It's going to be a contentious race. Depending on who you talk to, either it's over or Governor Romney has a chance. Mathematically, Romney has a chance. The mathematics for him to win are quite clear. The race in Florida might be most important for him to win. Nevada is definitely in play. Overall, it will be hinging on turnout.
If the election were to be held today, there are 13 states up for grabs.
It could come down to winning Ohio and Florida. If Romney does that, he could win the election. So they're looking at secondary states now: New Hampshire, Pennsylvania, Michigan, Wisconsin, Iowa, Nevada, Colorado.
This election may actually be influenced by the debates. It's not about the issues. People don't watch the debates to learn about the issues. They watch the debates to see who they like more, who's most like me, who I'd like to sit down with.
$350 million has been raised by Super PACs and $275 million has already been spent. This is a brand new influx of political advocacy for and against candidates that we've never seen before. That has taken this to a whole new level of shrillness and, as the election gets closer, we're going to see a series of wounding attack ads.
The Senate is tight. There is a possibility we're going to get to a 50/50 Senate.
One thing I keep hearing is if the Republicans take the Senate, they're not going to have a filibuster-proof majority. They won't be repealing the Health Care Law.
This is the first time in the modern era we have such an inexperienced Legislature and some of them are ideologues. It takes some time to learn how to get things done in Washington, D.C.
Congress may be able to work around the edges of Health Care and tweak it a little bit. The basic premise of that law — unless there is a huge, overwhelming sense that people want it repealed — is going to stay in place. If the Republicans want to make changes in that law, they had better focus on the little changes on the edges that they can make.
There is no clear "the best person for our industry is 'X'."
The country is getting more fragmented. If you look at moderate Democrats and moderate Republicans, we're getting to the point where you can count them on one hand.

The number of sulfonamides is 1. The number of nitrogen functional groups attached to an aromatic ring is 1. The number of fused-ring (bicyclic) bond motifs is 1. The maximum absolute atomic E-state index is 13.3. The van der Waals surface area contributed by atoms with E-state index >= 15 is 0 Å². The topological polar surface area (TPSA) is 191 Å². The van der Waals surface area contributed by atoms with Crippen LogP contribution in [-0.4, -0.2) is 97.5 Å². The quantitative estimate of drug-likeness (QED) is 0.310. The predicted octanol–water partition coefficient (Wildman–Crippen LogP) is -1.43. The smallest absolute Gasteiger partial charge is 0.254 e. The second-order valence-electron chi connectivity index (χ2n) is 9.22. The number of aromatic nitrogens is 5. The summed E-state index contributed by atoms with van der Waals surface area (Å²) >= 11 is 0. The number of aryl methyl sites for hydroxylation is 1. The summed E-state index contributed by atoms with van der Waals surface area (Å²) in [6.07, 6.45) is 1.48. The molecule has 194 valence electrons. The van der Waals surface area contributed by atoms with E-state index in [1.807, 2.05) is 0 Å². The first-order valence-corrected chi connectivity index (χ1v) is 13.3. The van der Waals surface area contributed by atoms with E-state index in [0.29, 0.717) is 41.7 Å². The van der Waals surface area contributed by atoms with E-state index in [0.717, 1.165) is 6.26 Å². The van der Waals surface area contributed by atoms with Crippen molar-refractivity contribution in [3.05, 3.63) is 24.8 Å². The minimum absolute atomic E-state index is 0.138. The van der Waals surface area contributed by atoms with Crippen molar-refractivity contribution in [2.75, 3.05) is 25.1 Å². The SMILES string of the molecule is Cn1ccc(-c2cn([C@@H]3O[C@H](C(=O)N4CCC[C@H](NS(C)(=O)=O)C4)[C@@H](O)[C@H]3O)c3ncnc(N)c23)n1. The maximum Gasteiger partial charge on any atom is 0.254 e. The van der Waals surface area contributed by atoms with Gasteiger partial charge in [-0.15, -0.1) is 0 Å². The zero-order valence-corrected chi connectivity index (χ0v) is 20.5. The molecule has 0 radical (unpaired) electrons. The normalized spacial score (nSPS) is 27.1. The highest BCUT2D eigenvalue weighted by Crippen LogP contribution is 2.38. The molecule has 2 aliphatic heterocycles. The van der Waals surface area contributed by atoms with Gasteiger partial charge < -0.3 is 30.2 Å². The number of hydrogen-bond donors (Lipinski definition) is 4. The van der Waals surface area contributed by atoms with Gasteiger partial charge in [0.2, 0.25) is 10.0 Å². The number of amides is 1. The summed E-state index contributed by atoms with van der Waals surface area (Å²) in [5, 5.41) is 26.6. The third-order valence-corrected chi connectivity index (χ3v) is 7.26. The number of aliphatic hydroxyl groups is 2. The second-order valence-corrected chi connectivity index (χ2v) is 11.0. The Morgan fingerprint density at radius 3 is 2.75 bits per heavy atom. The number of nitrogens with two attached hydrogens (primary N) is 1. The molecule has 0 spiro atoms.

It used to be Legislators would argue on the floor of the Senate and go have a beer afterwards. Now they argue on the floor of the Senate and if they have a beer together, it's all over the Twittersphere.
The way the primary system is structured is the extreme 15% of the party are the loudest and they drive the primary agenda.
I haven't heard a lot about the Tea Party this year, but I think that's because they're established and they've basically become the conservative wing of the party.
The Tea Party recognizes they don't have any money. But they just can't help themselves. They've kicked the federal spending bill 6 months down the road. There is no Federal Budget. November 7 will tell us who won. We'll see what kind of leadership they'll bring to the table in January.
One of the challenges in Washington is they're already looking toward the next election.
Here's one thing about the selection of Paul Ryan as a vice presidential candidate: you're going to know what he stands for. Like it or don't like it, but you'll know what he thinks.
I have heard the next President may have the responsibility to appoint the next three Supreme Court justices. You could see Supreme Court dynamics change dramatically in the next four years. It could have significant consequences for the future of our country.
In the last four years we've seen restraint from the White House on environmental and labor laws. If Obama wins, we're going to see activism and a Labor Department that is going to come down hard on business. You have an administration that believes a transmission of wealth from one side to another is a way you help restore our economy and our country. Nothing on his agenda has been a surprise because that's what he said he wanted to do. He's holding true to what he said. But he's also said to many of his stakeholders to hold tight and to wait until after the election.
If these issues weren't so important to our economy the debate and the infighting and the battle would be entertaining to watch.
I think President Obama is a very, very smart guy. Hopefully, he has an opportunity to show the statesman-like ability he is capable of and will sit down with a Republican controlled legislature and get something done.
This is a demographic [young voters] that is voluntarily allowing entities to monitor their every movement. At the same time, while government is becoming more Big Brother than it ever has, they're rebelling against government intrusion.
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